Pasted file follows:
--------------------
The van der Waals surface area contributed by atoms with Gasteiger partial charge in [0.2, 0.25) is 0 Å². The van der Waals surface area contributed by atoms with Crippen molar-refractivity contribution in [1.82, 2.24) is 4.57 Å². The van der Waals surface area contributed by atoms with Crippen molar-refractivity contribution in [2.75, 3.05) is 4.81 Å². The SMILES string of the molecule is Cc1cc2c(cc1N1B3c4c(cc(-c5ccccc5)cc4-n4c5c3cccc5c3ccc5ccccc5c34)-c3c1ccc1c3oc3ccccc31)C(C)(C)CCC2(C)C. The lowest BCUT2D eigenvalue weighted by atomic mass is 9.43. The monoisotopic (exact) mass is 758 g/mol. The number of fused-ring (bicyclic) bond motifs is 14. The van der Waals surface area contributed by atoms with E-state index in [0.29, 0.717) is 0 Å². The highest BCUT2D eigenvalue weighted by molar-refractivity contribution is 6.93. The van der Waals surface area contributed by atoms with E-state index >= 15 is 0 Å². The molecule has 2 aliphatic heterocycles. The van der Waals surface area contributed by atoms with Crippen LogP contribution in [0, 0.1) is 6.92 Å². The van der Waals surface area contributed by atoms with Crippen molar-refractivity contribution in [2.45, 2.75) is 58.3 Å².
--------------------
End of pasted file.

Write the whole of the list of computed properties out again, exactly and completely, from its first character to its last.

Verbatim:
The van der Waals surface area contributed by atoms with Gasteiger partial charge in [0.2, 0.25) is 0 Å². The van der Waals surface area contributed by atoms with Crippen molar-refractivity contribution in [1.82, 2.24) is 4.57 Å². The van der Waals surface area contributed by atoms with Crippen molar-refractivity contribution in [2.75, 3.05) is 4.81 Å². The SMILES string of the molecule is Cc1cc2c(cc1N1B3c4c(cc(-c5ccccc5)cc4-n4c5c3cccc5c3ccc5ccccc5c34)-c3c1ccc1c3oc3ccccc31)C(C)(C)CCC2(C)C. The lowest BCUT2D eigenvalue weighted by atomic mass is 9.43. The monoisotopic (exact) mass is 758 g/mol. The number of fused-ring (bicyclic) bond motifs is 14. The van der Waals surface area contributed by atoms with E-state index in [0.29, 0.717) is 0 Å². The highest BCUT2D eigenvalue weighted by molar-refractivity contribution is 6.93. The van der Waals surface area contributed by atoms with E-state index >= 15 is 0 Å². The molecule has 2 aliphatic heterocycles. The van der Waals surface area contributed by atoms with Crippen LogP contribution in [0, 0.1) is 6.92 Å². The van der Waals surface area contributed by atoms with Crippen molar-refractivity contribution in [2.45, 2.75) is 58.3 Å².